It happens that way, of course, New York Governor Eliot Spitzer being maybe the most spectacular example. But what first looks inevitable sometimes looks less so with time. A decade ago, the resignation of Bill Clinton as president after the Monica Lewinsky affair was widely thought to be inevitable, and ouster by impeachment was considered a very serious prospect. But he finished out his term.
The Craig comparison may be more pertinent. Think back to August 2007, to the explosion that greeted news of Craig’s “disorderly conduct” arrest in the Minneapolis airport. Within a day or so, the common wisdom was that Craig would quit. This blog bought into that, briefly: “Our initial thought (on hearing the news reports 24 hours ago) was that, since his arrest in a Minneapolis airport mens room had little to do with his work as a senator, he might be able to ride it out, at least through this term (though re-election seems a lot cause). We no longer think so: While Craig is very unlikely to be forced out, conditions are deteriorating so quickly that his staying may soon become impractical.”
But we also wrote not long after that Craig could stay if he chose. After all, there are no recall provision for U.S. senators; the only way he could be thrown out was to be expelled by the Senate, and since he broke no major laws (just a misdemeanor), that was highly unlikely. And while his clout in the Senate would be diminished if he stayed, he retained his vote, his grasp of how to work in the Senate, his staff and his public platform. That apparently is how Craig read it, when days later he announced that he would finish out his term. Which, earlier this month, he did.
Mayors, those in Portland included, can be recalled – the only way an elected official in Oregon can be made to leave. But not until six months have passed following a swearing-in, and weeks would pass after that before an election actually would be held.
Will the current Adams fury last that long? If Adams turns out to be a pretty good mayor in the months from here to there, will the anger be hot enough for the voters to fire him?
Maybe. But in the meantime, while circumscribed and while suffering some diminished clout and reputation, Adams would retain the prerogatives of office, his highly sophisticated grasp of how things work in Portland, and some (albeit not all) of his useful political relationships. (Of course, as Steve Duin’s Thursday Oregonian column suggested, Adams would be wise to not stand in the way of any attempt to recall him, and should – at least publicly – welcome the verdict of the voters later this year.)
Taken as a whole, Adams’ call on this sounds not so drastically different from Craig’s, and from Clinton’s. How well will it work? Check back in six months . . .Share on Facebook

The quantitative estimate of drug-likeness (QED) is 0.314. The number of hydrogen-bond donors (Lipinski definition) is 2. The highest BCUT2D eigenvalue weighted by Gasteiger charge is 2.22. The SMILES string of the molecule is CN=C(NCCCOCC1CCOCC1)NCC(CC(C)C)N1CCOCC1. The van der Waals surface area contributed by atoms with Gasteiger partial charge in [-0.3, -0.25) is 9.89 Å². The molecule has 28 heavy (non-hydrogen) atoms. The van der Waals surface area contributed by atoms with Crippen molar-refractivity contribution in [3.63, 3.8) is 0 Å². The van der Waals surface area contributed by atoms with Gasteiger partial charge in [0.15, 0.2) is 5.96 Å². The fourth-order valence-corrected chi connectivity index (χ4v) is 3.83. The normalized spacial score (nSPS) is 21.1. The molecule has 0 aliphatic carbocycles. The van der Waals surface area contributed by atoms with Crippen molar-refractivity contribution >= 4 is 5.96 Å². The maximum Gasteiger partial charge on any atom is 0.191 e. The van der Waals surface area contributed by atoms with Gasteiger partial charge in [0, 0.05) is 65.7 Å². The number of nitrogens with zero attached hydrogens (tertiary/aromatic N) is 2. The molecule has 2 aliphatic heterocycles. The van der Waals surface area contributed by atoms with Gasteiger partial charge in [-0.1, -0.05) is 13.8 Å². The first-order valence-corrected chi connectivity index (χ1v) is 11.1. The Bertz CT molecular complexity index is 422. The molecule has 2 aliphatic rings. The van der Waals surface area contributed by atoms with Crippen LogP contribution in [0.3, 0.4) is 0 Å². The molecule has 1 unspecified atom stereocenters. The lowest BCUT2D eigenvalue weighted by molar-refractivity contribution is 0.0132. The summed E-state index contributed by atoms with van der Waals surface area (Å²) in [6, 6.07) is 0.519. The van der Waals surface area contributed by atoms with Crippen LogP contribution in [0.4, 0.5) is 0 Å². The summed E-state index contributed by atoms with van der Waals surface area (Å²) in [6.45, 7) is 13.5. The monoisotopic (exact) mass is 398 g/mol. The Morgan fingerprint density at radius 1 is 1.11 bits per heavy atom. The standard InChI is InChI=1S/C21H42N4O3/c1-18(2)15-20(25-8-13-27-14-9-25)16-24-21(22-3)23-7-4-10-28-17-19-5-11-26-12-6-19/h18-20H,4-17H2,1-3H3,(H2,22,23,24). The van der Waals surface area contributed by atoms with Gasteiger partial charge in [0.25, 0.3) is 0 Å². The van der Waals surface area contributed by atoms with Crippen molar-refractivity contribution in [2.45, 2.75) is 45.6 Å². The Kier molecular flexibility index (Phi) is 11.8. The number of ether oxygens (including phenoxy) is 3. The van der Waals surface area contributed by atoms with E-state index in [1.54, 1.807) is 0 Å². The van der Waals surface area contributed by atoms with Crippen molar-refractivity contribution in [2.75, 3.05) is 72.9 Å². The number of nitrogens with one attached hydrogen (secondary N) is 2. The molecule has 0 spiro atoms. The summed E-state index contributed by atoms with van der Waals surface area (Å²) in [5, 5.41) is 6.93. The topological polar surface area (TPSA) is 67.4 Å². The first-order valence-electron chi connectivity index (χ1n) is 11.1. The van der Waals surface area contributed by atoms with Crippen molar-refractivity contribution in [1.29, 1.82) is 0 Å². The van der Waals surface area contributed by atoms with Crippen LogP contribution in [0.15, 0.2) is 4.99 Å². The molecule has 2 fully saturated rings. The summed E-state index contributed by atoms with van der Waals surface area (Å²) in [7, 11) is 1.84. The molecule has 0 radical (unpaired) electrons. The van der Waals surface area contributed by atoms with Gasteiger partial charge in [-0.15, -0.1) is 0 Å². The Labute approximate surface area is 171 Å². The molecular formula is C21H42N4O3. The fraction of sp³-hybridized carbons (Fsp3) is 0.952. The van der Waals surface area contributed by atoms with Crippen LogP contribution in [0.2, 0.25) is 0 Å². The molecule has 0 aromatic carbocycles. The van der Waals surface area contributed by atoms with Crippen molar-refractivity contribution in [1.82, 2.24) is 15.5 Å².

Our first take on the scandal storm surrounding Portland Mayor Sam Adams (now a national story) was that it was significant but probably survivable, on grounds that his actions has no involvement with the handling of his current office. There also seemed to be a limit to the water torture effect: What else could come out to keep the story alive, to justify ongoing headlines?
As we get into Day 3, though, the question of Adams’ survivability is moving rapidly in new directions, and becoming a lot less clear. There’s an accumulative piling on effect, and it could make Adams’ position untenable in short order. There are four factors here: The fact that he lied; that he lied about the whole case in response to charges from a fellow candidate for mayor, developer Bob Ball, which led to Ball’s statements being dismissed as untrue; acknowledgment that another part of his story (relating to mentoring) was untrue as well; and the appearance at least that as a city council member he hired away a reporter at the Portland Mercury who was working on the story, essentially to quash it. The line between private activity and abuse of office has gotten a little blurrier.
There’s a recall effort underway; the grounds: “1. Alleged illegal sexual misconduct with a minor under the age of 18; 2. Alleged ethical misconduct during his mayoral campaign of 2008 by making false statements; 3. Alleged ethical misconduct by encouraging others to lie about his own misconduct; 4. Alleged ethical misconduct by awarding city jobs to members of the media that were reporting, or were professing to report, this issue.” That effort is somewhat stymied, though, because under state law elected officials cannot be recalled until they have served at least six months in office.
And the news media is all over the story. The print Oregonian this morning had six news stories about Adams’ scandal this morning – probably more space devoted to it in the local section than to everything else there put together – along with an editorial concluding: “He’s already said he doesn’t plan to quit, but we submit that it is not in the city’s interest to have a mayor who cannot vouch for his own character under fire. He should resign.” The Portland Tribune called for resignation too. And so have piles of letters to the editor around the area.
Can Adams ride this out, or is he being swamped by the storm? Today, even though a resignation may be the only way he would depart, his odds of survival in office much longer look a little less than even.Share on Facebook